Coronavirus Crises: Everything to Fear from Fear Itself

The coronavirus has spawned crises on three fronts—medical, financial, and economic—and the tide in each turns at different times. The stock market has rebounded from its March 23 bottom, two weeks after Treasury bond yields began to rise from their all-time low. COVID-19 death rates passed their peak in the United States and most other countries by the beginning of May. Now the economic fallout has begun.

Beyond the human carnage inflicted by the virus, in all three cases fear has proven to be a greater enemy still. It’s what motivates investors to sell shares at exactly the worst time, and it’s the main reason for a drying-up of liquidity. The importance of fear lies in the extreme actions and beliefs that follow from its victims’ inability to think clearly. Distortions abound not only in the behavior of the general public but, as we all know, also in the decisions of government officials.

Those in charge of major areas of policy urgently seek to avert a breakdown on their own turf. And when forecasters warn of a deep and lasting economic slump, they not only express their own fear; they spread it. Those human reactions follow despite the lack of any historical evidence that pandemics lead to recessions—not even in 1918, when tens of millions died. 

The burdens of mandatory shutdowns fall mainly on service businesses where the virus can spread quickly: restaurants and bars, travel, public entertainment, and—ironically—health care. But these industries and their supply chains are only a fraction of the economy. There have been shutdowns in manufacturing as well, but the lost output can be recouped by boosting production after the infection threat passes.

Relative to biological vulnerability, which is still subject to profound uncertainties, the U.S. economy is a known quantity with a long history of resilience. Experience shows that capitalist free-market economies bounce back. Countries will succumb and recover according to diverse schedules; the slowest recoveries are to be expected in economies where markets are least free.

The public-health community is not immune to fear; its beliefs and actions can be distorted as well. Its workforce is on the front line. Worrying that the hospital system might be unable to cope, its leaders have pressed for social distancing and a general economic shutdown to “flatten the curve.” That became the policy nearly everywhere, despite the admission by epidemiologists all along that the speed of spread and virulence of this novel infection were completely unknown.

Not only is public-health science not “settled,” vigorous debate is underway. At one end of the opinion spectrum death rates are high and social distancing is the only way to go. At the other the virus spreads fast enough to be ubiquitous already; only herd immunity will end the scourge. (In this case the good news is that death rates are proportionately low.) As in other professional fields, one doctrine is in the ascendancy at any given time—in this case, it’s the pessimistic one.

Worst-case scenarios have dominated the public consciousness, opposing views receiving little attention. This helps explain why the closing down of personal and economic freedoms has until now received broad public support. New research from Oxford, Stanford, and University College London, pointing back toward herd-immunity policies, is arriving too late.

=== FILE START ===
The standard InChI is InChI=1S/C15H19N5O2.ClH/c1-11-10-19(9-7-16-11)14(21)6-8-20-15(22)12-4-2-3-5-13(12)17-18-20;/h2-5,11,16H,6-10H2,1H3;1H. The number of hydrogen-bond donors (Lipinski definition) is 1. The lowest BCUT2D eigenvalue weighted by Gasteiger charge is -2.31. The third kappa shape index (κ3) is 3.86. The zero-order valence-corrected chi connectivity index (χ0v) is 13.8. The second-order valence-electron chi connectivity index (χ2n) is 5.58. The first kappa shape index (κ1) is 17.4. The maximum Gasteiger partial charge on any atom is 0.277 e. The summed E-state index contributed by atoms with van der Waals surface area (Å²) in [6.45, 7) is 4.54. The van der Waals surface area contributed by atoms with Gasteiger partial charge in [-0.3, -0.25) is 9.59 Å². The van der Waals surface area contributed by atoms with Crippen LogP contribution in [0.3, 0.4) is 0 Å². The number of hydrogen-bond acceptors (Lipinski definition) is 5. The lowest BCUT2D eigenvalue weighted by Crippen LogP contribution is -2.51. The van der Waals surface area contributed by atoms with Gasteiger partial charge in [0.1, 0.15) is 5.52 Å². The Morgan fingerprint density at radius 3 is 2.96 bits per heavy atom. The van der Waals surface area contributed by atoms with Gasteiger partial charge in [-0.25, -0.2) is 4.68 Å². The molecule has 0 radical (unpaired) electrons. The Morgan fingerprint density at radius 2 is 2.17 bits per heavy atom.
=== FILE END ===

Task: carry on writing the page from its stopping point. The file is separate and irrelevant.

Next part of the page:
Unbalanced reporting has reinforced the impression of a single expert view that doesn’t exist. Bad news crowds out good news. It’s no secret that fearful commentary and its politicization help boost the audiences and revenues of the news media. (“If it bleeds, it leads.”) As a result, skepticism is frowned on and voices of calm are muted. With thousands of pundits voicing their own feelings and fears, it’s a picture of catastrophe.

Fear wins out in economic policy too. Exaggeration of the threat has forced both parties into giant “stimulus” actions that do nothing to lift the constraints of the shutdowns. The calculations of forecasters and public officials are essentially political: designed to be seen as “doing something,” however ineffectual.

In crisis mode they ignore the forces that drive a free-market economy to find its own full-employment equilibrium. Calls for extraordinary monetary and fiscal actions stem from Depression-era thinking, according to which economic vitality is fragile, driven by the population’s propensity to spend. Devotees teach circular reasoning: a mechanism in which the virus causes an income cut, which in turn causes a spending cut, followed by further income cuts … and so on. Accordingly, only massive government spending can transform this vicious cycle into a virtuous cycle. 

If instead it is capital that drives economic vitality, then the pivotal question in any natural disaster should be, How much capital will be destroyed? In a pandemic, no physical capital is in danger. Nor in this particular pandemic is the economy’s effective human capital vulnerable. All COVID-19 casualties are valuable human beings, but most are among population groups who are not in the labor force: the aged, the infirm, and the sick. When the economy is freed up, our capital will still be there, along with the incentive to put it to good use.

The crisis will teach many lessons. One could be an uncomfortable paradox. We have been taught to mock the “madness of crowds” while respecting the superior judgment of specialists and technocrats. But what if their fearfulness is part of the problem?

R. David Ranson is a Research Fellow at the Independent Institute and the President and Director of Research at HCWE Inc. (formerly H.C. Wainwright & Co. Economics).
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